Eddie Robinson Turns 100

I only purchased a few original 1952 baseball cards as the cards are very expensive.  At the time I purchased these cards, the set and even a top condition Mickey Mantle card was worth more than my house.  I have only relatively inexpensive cards of players with 100 RBIs or 100 runs, including Eddie Robinson, Luke Easter and Tommy Holmes.

1952 trioEddie Robinson played from 1942 to 1957 with seven of the eight American League teams and drove in over 100 RBIs three years in a row from 1951 to 1953.  As I also collect last cards of players with career stats, I also have the 1957 Topps Eddie Robinson card.

eddie 1957

Eddie played for the Cleveland Indians from 1942 to 1948.  He then played for the old Washington Senators from 1949 to part way in 1950.  He then played from the Chicago White Sox from 1950 to 1952 where he had his best seasons.  In 1951, Eddie had 29 HR and 117 RBI, good for third in the American League in both categories.      

26-9780355Bk

In 1952, Eddie topped the 100 RBI mark once again, finishing one behind former teammate Al Rosen for the league lead.

 

Eddie played for the Philadelphia A’s in 1953 where he was a teammate of another significant old-time living player, Bobby Shantz.  That year Robinson topped 100 RBI for the third straight year but his batting average dropped significantly to .247.

33-62Bk

Robinson played part-time for the New York Yankees from 1954 until June 1956 when he was traded to Kansas City.

He then played the remainder of the 1956 season with the Athletics, who had just arrived in KC from Philadelphia the year before.  Though Robinson has cards with the A’s from earlier in his career, he has no cards from his time in Kansas City.

After half a season with the A’s, Robinson finished his career in 1957 with brief stints for three teams: the Detroit Tigers, Cleveland Indians, and Baltimore Orioles. His final Topps card as a player portrays him as a Detroit Tiger, and he appears with the Orioles as a coach in 1960, along with Harry Brecheen and Lum Harris.

The most significant achievements in Eddie’s playing career were winning the 1948 World Series with the Cleveland Indians and driving in runs in the 1942 and 1952 All-Star Games, where he batted in Joe DiMaggio and Minnie Minoso respectively.   

Eddie Robinson is the oldest living major league baseball player.  He was born December 15, 1920, in Paris, Texas and turns 100 on December 15, 2020.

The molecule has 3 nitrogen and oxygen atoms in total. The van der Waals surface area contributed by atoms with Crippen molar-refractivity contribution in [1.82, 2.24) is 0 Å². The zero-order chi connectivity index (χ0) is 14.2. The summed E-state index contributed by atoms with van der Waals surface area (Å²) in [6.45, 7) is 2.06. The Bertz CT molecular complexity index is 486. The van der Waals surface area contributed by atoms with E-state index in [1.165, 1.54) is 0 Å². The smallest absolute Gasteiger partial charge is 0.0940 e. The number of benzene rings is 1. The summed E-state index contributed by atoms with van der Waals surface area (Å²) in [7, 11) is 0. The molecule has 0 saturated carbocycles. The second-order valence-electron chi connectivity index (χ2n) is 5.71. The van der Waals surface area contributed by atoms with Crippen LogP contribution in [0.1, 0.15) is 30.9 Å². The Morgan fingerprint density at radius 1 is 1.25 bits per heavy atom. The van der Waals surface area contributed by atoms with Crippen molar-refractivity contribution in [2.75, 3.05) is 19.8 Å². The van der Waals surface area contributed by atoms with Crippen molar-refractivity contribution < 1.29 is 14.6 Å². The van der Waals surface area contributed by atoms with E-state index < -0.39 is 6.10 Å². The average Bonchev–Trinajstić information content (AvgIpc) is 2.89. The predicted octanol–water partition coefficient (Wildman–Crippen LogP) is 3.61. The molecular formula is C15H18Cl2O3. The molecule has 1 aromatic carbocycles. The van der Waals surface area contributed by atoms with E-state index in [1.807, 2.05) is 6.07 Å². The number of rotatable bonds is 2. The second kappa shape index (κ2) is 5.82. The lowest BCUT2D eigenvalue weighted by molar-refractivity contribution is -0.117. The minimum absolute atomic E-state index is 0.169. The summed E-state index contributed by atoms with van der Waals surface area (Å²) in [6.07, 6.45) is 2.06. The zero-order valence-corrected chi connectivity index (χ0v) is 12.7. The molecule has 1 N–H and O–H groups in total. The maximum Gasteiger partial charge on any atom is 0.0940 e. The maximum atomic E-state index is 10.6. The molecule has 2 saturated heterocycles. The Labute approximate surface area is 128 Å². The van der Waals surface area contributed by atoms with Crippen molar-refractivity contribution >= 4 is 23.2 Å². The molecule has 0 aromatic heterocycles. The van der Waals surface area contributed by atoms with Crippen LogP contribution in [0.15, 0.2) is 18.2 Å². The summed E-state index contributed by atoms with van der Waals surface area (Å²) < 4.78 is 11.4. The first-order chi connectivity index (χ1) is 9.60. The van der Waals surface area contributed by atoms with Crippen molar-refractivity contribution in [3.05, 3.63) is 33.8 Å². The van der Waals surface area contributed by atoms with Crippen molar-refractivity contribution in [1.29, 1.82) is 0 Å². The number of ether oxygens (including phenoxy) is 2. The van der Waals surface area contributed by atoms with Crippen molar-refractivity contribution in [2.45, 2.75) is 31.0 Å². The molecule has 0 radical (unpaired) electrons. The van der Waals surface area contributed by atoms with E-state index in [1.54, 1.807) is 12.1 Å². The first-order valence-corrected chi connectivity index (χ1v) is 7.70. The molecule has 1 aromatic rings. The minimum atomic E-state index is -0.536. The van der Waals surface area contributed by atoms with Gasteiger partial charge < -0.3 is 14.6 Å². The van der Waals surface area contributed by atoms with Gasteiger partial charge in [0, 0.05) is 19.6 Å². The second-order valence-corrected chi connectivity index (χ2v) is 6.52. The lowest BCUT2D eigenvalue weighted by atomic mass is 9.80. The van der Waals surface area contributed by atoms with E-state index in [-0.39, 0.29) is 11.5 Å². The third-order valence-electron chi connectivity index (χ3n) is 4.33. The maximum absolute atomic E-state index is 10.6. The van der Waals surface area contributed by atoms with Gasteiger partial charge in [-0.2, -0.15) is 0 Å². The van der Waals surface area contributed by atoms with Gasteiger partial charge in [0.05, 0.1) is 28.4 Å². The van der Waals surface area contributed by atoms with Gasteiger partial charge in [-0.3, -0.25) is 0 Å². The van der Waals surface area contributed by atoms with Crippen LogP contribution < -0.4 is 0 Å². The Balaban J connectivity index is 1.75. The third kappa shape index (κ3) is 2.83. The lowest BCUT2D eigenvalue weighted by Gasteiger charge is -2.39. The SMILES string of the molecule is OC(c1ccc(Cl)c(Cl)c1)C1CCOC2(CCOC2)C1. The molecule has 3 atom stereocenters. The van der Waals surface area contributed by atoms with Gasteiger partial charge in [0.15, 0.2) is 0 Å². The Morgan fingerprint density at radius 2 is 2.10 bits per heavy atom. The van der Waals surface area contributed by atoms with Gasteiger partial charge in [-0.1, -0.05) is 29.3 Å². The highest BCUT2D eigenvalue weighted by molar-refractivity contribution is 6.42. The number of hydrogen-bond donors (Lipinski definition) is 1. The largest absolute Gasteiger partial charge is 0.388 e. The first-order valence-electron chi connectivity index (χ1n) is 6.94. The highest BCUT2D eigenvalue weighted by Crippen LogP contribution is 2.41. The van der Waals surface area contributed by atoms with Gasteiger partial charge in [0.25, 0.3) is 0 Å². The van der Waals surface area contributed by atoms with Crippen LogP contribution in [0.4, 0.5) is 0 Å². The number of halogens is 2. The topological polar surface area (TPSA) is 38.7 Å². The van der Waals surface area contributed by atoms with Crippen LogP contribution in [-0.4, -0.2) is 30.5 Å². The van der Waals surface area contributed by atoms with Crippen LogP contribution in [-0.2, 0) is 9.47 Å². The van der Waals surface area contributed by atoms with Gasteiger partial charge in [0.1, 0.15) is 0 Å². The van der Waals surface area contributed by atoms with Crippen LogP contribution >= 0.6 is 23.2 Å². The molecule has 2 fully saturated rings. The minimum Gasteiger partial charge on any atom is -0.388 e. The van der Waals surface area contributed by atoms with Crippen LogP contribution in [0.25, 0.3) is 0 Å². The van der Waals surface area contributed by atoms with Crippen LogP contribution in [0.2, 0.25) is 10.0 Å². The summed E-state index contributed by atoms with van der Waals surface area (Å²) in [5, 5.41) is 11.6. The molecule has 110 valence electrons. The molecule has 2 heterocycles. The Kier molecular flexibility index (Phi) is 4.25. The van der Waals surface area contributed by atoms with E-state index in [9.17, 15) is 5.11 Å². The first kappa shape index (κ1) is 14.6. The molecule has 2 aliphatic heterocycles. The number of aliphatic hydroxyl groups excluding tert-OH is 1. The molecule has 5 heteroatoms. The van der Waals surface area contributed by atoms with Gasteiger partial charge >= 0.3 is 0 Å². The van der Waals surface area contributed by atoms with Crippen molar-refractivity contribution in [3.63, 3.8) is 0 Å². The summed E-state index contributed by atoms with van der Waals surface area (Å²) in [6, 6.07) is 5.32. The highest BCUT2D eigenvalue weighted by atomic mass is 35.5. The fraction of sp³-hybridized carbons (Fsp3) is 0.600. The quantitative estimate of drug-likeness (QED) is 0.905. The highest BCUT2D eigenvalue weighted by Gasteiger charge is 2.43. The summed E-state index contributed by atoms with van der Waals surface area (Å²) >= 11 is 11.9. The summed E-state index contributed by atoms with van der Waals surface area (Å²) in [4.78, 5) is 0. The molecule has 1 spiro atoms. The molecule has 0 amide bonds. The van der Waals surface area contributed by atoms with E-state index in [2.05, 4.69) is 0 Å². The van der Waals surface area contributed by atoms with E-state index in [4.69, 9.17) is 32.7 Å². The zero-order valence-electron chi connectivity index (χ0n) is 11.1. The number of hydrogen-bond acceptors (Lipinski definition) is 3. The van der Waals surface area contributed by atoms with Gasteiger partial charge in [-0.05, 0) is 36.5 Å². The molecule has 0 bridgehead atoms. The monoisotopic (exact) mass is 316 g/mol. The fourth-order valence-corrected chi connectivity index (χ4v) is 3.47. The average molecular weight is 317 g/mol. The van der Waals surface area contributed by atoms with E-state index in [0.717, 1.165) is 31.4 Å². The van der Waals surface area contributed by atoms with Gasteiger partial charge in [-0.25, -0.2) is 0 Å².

Editor’s Note: Readers looking to celebrate may enjoy Eddie’s podcast on “The Golden Age of Baseball” or his autobiography, “Lucky Me.” His SABR Biography by C. Paul Rogers III is also a great read.

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Postscript

One of the next oldest living players is Bobby Shantz. He is 95 years old, as he was born on September 26, 1925 in Pottstown, PA. He is popular player within the Philadelphia Connie Mack SABR chapter.

I met him in the late 80s and early 90s as he was signing autographs at many baseball cards shows around Philadelphia. He was always available and ready to sign his autograph for free. He was easygoing and didn’t say much unless asked.

In 1952, Bobby Shantz won 24 games and lost 7 games for the Philadelphia A’s, and won the AL MVP award. I have Bobby’s 1953 Topps card, which is one of the very few original 1953 cards in my collection.

Bobby was a teammate of Eddie Robinson in 1953, which may be the earliest season for which two teammates are still alive. As Robinson and Shantz are our two oldest living all-stars, it is definitely the earliest year that two living former all-stars played on the same team.

4 thoughts on “Eddie Robinson Turns 100”

  1. Excellent post! I highly recommend Eddie’s Podcasts and his autobiography. Eddie’s recall for names and details of events is amazing. Some of the stunts that the ballplayers pulled on each other are priceless.

    Liked by 2 people

  2. All 1952 Topps BB cards are beautiful, as are yours. Great post. I was surprised to read elsewhere that the number of former MLB players who lived to hit the century mark is only around 21 guys if I remember correctly. I knew one of them. (Mike Sandlock.) Tough, humble, disciplined, these war era ballplayers, like Eddie and Mike, were.
    One of the hidden treasures of my accumulation is a stack of Eddie Robinson signed Atlanta Braves checks from the 60’s & 70’s, made out to guys like Napoleon Reyes and other scouts.

    Liked by 1 person

  3. I was told by Bob Dibiasio, the Indians’ VP of Public Relations, that the organization sent Robinson a personalized Jersey with the number 100 for his birthday.

    Like

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